The bottleneck of GBM treatment has been explored at various levels and approaches ranging from modified molecular therapies to neoteric therapies like immuno/gene/cell therapy and nanoparticles targeting too. The range of available genetic data guides research approaches, allowing scientists to pursue significant hypotheses supported by population-level genomic trends. In addition, emerging proteomic methods are significant resources that will help us better comprehend the intricacy of GBM tumors. Furthermore, genomic approaches have already identified a disease’s molecular fingerprint and pathways with a focus on GBM research. Despite the development of more detailed molecular classifications for GBM, targeted therapeutics for specific GBM subtypes need more exploration. Several unsuccessful clinical trials show that combination therapy will be the most effective option for GBM treatment and that medication design and pharmacokinetic features should be addressed. We discovered numerous genes which may play an essential role in GBM progression in this work, and these genes can be confirmed as prospective targets for GBM therapy development. It’s worth noting that the expression of genes against these targets could be a result of oncogenic stress rather than tumor growth, so target confirmation is still needed. These findings could refocus research efforts on glioma receptors and proteins that are crucial in the disease’s progression. In the future, genomic and proteomic methods will be common tools for identifying noninvasive biomarkers for diagnosis and therapy response, as well as for identifying novel therapeutic targets.







    protein kinase B


    aldehyde dehydrogenase


    ADP-ribosylatin factor


    blood-brain barrier


    bis(bis-chloroethyl) nitrosourea


    boron neutron capture therapy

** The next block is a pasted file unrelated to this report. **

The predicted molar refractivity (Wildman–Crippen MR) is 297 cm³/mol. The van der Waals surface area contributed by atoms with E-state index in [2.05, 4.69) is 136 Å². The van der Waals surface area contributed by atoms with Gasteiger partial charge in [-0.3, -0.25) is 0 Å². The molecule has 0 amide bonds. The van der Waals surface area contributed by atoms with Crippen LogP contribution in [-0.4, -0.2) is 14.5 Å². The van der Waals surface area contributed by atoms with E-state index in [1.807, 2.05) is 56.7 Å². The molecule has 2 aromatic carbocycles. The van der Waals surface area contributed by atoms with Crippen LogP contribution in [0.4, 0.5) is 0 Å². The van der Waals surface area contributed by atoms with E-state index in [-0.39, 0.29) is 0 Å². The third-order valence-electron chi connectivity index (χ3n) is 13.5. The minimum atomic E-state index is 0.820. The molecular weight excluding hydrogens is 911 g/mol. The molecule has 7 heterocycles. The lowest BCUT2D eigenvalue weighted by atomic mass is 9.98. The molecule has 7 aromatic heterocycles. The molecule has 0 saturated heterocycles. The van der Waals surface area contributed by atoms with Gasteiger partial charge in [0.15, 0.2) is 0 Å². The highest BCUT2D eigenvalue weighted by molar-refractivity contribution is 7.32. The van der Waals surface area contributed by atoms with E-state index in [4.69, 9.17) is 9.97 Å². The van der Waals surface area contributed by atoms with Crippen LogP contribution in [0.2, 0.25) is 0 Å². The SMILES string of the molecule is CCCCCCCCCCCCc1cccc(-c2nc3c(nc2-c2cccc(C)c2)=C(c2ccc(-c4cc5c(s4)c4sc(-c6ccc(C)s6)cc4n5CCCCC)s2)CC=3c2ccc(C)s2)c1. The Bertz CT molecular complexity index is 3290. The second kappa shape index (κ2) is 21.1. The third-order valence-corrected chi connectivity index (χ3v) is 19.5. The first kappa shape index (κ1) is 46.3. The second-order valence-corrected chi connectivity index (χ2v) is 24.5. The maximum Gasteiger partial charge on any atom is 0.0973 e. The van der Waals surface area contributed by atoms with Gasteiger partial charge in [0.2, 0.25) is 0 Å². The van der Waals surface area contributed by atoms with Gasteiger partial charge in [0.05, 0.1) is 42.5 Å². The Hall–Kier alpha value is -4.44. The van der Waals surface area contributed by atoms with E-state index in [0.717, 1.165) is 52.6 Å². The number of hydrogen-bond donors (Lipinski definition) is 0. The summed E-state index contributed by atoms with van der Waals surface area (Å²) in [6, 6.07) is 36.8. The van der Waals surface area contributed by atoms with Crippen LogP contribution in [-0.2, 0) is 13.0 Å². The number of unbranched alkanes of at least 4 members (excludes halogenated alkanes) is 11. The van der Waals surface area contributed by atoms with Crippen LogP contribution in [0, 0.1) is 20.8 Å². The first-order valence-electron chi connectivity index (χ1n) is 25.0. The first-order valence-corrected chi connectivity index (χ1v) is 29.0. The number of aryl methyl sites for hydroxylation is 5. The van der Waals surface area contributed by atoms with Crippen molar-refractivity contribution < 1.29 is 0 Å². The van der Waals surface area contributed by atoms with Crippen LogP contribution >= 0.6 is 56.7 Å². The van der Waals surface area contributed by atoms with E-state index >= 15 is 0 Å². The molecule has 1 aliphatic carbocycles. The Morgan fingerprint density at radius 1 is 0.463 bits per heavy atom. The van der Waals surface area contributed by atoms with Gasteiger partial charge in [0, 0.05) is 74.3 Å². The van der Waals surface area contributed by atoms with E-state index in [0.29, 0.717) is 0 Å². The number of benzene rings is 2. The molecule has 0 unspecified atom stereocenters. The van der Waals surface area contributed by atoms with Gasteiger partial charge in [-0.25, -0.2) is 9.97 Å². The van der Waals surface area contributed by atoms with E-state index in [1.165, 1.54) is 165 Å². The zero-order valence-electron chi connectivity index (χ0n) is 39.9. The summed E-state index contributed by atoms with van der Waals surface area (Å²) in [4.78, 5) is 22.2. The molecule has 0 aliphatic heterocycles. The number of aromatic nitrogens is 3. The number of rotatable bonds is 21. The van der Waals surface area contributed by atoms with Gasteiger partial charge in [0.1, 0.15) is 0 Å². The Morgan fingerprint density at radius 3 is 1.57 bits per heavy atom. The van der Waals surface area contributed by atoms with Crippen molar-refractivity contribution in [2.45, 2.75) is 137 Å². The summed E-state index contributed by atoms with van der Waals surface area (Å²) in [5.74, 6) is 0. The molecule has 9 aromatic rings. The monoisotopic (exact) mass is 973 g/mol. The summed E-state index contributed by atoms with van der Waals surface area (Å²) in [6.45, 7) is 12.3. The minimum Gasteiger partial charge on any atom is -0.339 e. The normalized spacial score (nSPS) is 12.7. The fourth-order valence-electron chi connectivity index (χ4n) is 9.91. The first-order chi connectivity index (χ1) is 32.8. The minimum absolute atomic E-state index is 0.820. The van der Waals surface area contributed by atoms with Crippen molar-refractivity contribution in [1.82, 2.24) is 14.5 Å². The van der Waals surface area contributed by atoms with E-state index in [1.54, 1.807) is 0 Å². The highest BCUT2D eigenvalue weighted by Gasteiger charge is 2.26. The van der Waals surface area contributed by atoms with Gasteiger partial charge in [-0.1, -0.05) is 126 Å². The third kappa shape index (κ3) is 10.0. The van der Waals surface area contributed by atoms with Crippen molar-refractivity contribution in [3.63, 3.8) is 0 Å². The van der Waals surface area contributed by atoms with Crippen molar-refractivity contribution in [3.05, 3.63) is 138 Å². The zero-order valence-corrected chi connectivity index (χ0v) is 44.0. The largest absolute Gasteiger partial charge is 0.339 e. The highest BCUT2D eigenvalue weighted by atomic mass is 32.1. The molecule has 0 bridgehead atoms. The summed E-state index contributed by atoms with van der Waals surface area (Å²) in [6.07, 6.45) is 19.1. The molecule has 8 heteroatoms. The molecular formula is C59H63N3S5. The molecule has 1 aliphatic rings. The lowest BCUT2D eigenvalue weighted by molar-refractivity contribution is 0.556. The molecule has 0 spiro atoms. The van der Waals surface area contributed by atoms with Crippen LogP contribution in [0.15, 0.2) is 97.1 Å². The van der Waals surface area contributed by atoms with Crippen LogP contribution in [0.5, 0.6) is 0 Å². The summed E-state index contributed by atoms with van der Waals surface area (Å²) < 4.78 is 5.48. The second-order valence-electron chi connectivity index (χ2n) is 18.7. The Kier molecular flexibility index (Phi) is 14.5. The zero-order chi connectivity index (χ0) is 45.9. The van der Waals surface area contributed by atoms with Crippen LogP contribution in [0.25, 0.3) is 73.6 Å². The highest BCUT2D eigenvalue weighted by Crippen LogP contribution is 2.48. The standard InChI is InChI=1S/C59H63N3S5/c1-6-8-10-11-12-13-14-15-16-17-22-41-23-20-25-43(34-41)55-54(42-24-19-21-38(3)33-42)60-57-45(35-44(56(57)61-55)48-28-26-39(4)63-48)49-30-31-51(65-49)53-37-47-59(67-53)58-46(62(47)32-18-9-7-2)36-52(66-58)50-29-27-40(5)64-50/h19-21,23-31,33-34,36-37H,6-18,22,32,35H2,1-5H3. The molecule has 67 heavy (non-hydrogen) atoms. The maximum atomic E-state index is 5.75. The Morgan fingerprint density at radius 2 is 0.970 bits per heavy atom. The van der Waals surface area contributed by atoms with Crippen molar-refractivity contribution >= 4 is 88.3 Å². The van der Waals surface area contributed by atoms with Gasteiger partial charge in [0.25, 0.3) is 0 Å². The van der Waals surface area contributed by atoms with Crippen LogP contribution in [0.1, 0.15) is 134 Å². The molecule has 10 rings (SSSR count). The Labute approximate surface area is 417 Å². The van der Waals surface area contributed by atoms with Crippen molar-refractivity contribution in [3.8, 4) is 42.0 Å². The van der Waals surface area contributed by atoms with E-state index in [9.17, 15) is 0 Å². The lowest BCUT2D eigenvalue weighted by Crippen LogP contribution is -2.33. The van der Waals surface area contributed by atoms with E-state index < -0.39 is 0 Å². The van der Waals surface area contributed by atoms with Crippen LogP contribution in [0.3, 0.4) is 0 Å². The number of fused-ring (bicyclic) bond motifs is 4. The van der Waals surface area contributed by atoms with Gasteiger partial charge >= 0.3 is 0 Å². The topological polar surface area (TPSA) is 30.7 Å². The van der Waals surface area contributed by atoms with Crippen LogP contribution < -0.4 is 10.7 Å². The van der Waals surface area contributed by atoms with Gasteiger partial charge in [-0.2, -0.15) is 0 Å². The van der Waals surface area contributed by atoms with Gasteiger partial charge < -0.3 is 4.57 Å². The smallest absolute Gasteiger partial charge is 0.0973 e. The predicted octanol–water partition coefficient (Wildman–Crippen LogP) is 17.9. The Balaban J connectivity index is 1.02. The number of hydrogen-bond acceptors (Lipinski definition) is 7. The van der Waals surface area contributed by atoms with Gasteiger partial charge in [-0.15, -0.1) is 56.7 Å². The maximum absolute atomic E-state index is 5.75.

caldesmon 1


    chimeric antigen receptor


    cyclin dependent kinase inhibitor 2A




    central nervous system


    diphtheria toxin


    epidermal growth factor


    epidermal growth factor receptor


    glioblastoma multiforme


    hyperbRBaric oxygen therapy


    70-kDa heat shock protein


    hyperthermia therapy


    isocitrate dehydrogenase 1


    monoclonal antibodies


    mouse double minute 2 homolog


    magnetic resonance spectroscopy


    nano-drug delivery system


    tumor protein 53




    platelet-derived growth factor receptor


    pseudomonas exotoxin A


    polyethylene glycol


    phosphatase and tensin homolog


    rapidly accelerated fibrosarcoma


    rat sarcoma virus




    recombinant immunotoxins




    tumor treatment fields


    vascular endothelial growth factor



    The authors acknowledge Jaypee Institute of Information Technology, Noida, for providing the entire infrastructure to complete this project.

    Author contributions

    M Singh and DJ contributed in conceptualization, design of the work, resourcing, interpretation of data. M Singh, DJ, VA, DP, M Sharma, and PP contributed to writing—original draft, and writing—review & editing; M Singh, SM, and R contributed in supervision; M Singh, DJ, SM and R contributed in data curation, and validation.

    Conflicts of interest

    The authors declare that they have no conflicts of interest.

    Ethical approval

    Not applicable.

    Consent to participate

    Not applicable.

    Consent to publication

    Not applicable.

    Availability of data and materials

    Not applicable.


    Not applicable.


    © The Author(s) 2022.